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Fossil Prep - Paraloid B-72

I get asked a lot (especially through Instagram and Youtube) about the equipment I use to prepare fossils and to protect them during the process of removing the matrix. I'll add a blog soon on the equipment I use to remove the matrix (like the air abraders and air scribes), but the most important equipment in my armory is the liquid I use for consolidation, finishing and adhesion - Paraloid B-72 (formerly known as Acryloid B-72).


As you work to expose the fossil material which has laid untouched for millions of years, it's only natural that there will be fractures, fissures and broken sections. As you remove more matrix, the vibrations of the pneumatic airscribes will also loosen material so it's important you stablise the fossil material as you go. There are lots of resins and polymers that are used by fossil preparators, but the one I prefer is Paraloid B-72. I prefer this for the following two reasons:

  • It has multiple uses - It can be used as an Adhesive (to stick fragments back together), a Finishing Varnish (to give a glossy finish is preferred) and as a Consolidant (to dissolve into the fossil structure giving it more stability).

  • It dries clear, remains clear over time and can be removed very easily with acetone if you wanted to make an adjustment to the finish.

What is Paraloid B-72?

Paraloid B-72 is a durable, non-yellowing, stable clear acrylic resin which is generally purchased as small resin pellets or beads. For the chemistry geeks out there this is an ethyl methacrylate co-polymer. You can purchase this online in large buckets (see links below). Buying dry resin beads (rather than premixed solutions) is important as it allows you to mix solutions of differing ratios/dilutions for differing purposes - such as adhesion or consolidations. This gives you the greatest flexibility.



Getting the right ratios?

Turning these beads into an easy-to-apply liquid is also easy and just requires the mixing with acetone however the dilution ratio is critical. Before any mixing starts, it's important you consider the purpose of your mixture. Are you looking to join two fragments together (Adhesion)? or are you just looking to bring stability (consolidation)? The following table is my rule-of-thumb when it comes to ratios and dilutions:


Adhesive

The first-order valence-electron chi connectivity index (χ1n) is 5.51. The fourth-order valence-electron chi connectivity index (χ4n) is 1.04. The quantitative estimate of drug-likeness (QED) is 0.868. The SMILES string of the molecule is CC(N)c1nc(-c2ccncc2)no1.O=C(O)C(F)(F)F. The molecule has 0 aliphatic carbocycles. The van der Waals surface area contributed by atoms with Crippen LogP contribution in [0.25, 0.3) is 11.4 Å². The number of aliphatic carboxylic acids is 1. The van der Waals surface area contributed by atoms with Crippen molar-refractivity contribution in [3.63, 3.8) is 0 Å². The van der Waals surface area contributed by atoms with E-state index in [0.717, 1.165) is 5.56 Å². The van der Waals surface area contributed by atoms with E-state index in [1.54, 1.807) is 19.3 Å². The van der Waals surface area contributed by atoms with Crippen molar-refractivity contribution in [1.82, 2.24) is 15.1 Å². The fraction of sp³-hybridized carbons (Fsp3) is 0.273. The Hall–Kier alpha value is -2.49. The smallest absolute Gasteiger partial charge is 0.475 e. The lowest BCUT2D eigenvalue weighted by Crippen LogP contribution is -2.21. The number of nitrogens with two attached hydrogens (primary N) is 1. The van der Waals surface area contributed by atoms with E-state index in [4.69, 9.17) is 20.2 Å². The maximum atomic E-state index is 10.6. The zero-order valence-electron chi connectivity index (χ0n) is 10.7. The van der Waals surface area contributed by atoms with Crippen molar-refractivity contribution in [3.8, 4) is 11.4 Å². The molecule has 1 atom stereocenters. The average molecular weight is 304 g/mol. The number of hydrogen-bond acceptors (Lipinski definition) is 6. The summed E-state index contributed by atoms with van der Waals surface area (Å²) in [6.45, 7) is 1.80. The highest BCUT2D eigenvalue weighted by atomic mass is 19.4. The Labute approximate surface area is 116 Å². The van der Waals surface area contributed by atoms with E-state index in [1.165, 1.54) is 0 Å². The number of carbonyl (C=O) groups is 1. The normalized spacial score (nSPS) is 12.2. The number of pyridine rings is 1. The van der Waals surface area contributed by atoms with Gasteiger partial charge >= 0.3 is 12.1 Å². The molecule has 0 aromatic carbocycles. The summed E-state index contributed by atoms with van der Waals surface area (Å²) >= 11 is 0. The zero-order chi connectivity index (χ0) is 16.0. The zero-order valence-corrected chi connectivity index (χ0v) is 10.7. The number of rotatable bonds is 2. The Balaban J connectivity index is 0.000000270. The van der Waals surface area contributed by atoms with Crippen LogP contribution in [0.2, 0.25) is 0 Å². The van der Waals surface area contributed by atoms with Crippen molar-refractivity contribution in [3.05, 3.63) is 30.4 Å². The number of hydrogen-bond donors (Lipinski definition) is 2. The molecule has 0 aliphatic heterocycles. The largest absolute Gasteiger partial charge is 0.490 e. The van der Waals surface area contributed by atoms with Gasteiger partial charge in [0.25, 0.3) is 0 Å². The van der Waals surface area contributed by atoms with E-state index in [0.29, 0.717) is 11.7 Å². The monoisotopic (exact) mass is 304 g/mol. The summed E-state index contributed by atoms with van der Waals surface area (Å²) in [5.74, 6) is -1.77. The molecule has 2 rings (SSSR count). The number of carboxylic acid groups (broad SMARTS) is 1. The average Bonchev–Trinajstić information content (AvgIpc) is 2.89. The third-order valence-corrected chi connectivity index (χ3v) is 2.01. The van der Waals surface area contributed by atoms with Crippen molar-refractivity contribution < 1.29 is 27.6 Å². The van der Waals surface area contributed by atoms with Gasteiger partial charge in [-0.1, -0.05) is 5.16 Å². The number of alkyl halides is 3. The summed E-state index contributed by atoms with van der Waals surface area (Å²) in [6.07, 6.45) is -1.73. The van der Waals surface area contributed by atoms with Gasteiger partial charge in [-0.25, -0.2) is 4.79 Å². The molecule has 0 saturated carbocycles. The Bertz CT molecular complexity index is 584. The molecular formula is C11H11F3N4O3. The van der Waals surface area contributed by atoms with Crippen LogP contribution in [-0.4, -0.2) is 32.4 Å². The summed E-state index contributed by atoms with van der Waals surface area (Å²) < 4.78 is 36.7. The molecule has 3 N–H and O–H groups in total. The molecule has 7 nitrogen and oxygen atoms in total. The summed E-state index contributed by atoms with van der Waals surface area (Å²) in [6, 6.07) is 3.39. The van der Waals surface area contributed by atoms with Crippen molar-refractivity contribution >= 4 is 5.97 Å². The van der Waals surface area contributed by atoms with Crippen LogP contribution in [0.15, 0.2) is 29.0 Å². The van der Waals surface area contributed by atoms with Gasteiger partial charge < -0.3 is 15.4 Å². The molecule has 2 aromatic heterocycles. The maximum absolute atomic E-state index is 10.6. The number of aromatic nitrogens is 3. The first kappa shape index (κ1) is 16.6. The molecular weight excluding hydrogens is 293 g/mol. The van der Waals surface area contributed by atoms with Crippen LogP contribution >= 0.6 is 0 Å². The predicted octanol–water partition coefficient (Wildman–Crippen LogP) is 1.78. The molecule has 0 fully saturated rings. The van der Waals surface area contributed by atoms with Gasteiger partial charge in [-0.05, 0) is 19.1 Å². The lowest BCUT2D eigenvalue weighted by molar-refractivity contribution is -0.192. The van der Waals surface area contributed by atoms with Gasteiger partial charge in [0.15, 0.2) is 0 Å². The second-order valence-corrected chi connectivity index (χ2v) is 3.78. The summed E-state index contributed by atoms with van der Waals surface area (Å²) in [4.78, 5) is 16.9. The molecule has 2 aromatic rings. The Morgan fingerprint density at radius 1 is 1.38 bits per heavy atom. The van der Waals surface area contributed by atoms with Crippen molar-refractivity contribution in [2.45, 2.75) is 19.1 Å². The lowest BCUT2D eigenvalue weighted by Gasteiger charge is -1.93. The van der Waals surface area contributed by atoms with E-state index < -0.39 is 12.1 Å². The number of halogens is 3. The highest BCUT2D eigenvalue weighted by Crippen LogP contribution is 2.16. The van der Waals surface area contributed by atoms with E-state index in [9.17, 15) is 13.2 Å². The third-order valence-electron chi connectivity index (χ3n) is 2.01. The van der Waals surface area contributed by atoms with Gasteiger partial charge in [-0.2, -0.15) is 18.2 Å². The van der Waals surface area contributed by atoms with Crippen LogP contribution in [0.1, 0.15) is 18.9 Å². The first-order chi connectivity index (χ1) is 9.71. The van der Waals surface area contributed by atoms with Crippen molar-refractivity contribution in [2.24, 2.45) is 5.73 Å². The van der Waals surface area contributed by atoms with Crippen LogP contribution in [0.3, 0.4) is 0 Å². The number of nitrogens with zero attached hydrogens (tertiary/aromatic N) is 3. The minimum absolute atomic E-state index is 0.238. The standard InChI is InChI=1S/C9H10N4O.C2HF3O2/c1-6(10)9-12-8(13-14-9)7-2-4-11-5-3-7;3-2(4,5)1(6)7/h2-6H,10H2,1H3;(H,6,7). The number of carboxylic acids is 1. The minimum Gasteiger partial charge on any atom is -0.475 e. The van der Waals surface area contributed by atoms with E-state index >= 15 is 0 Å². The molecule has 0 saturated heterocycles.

Purpose: Joining two fragments together just like superglue

Dilution Ratio: 1:1

Example: 50g of Paraloid Bead: 50ml of Acetone = 100ml of Paraloid Adhesive


High Gloss Finish

Purpose: To cover the finished fossil with a high-gloss protective varnish which can also increase the color and contrast of the final fossil.

Dilution Ration: 1:5 (17-20% dilution)

Example: 35g/40g of Paraloid Bead: 165ml of Acetone = 200ml of High-Gloss Varnish


Low Gloss Finish

Purpose: To cover the finished fossil with a low-gloss protective varnish which preserves a more natural look to the finished fossil

Dilution Ration: 1:10 (8-10% dilution)

Example: 18-20g of Paraloid Bead: 180ml of Acetone = 200ml of Low-Gloss Varnish


Consolidation

Purpose: For general use during preparation to give the fossil stability and to stop small fractures increasing in size or small fragments getting dislodged

Dilution Ration: 1:20 (3-5% dilution)

Example: 6-10g of Paraloid Bead: 190ml of Acetone = 200ml of Consolidant


How do you make the liquid?

Once you've chosen the right dilutions for your purposes, the process of creation is pretty straight forward. All you need is the following items:



  1. Paraloid B-72 resin beads

  2. Weighing scales

  3. Gloves

  4. Glass measuring jug (no plastic!!)

  5. Glass Jars (with metal lids)

  6. Scissors

  7. Cheesecloth

  8. Acetone

  9. Permanent Marker



STEP 1:

Measure out the right about of Acetone for the solution you'd like to make (see guidance above). In this example, I'm producing a low-gloss varnish (10% dilution) to give my fossils a protective finish. For this I'll need 20g of Paraloid and 180ml of Acetone.





STEP 2:

Pour the Acetone into a glass jam jar (everything must be glass or metal as acetone dissolves all plastics) and close the lid. Acetone evaporates very quickly so it's important to keep the lid closed (oh and it also stinks!).






STEP 3:

Weigh out the exact amount of Paraloid B-72 resin beads required for the task. In this case I'm going to need 20g of Paraloid to add to my 180ml of Acetone to give me the 10% dilution I require.








STEP 4:

Take a reasonably long piece of cheesecloth (must be cotton cheesecloth and not any plastic mesh) and lay it flat. Then place your Paraloid B-72 beads in the centre and bring the corners together to make a neat bundle.







STEP 5:

Open the jaw with the acetone and suspend the Paraloid beads in the cheesecloth mesh into the acetone. It's important that all of the beads are submerged in the acetone to help with swift dissolving. I've found this to be the fastest and most effective way of getting the beads to dissolve. Resist the temptation of just throwing the beads in to the bottom as you'll end up with a undissolved mess at the bottom of the jaw.


FINAL STEP:

After an hour or two, all of the Paraloid will have been dissolved. During this time however, it worth giving the mixture a few stirs to speed up the process. For stronger 1:1 ratios, dissolving time might be longer. Once all of the Paraloid has dissolved, remove the cheesecloth, re-seal the mixture and give it a final stir. Finally, mark up your jaw - it's easy to forget!


This is now ready for using!!


references:

A practical guide to Paraloid B-72:

https://www.academia.edu/1237393/Paraloid_B-72_Practical_Tips_for_the_Vertebrate_Fossil_Preparator

An online US supplier:

http://www.conservationresources.com/Main/section_40/section40_04.htm


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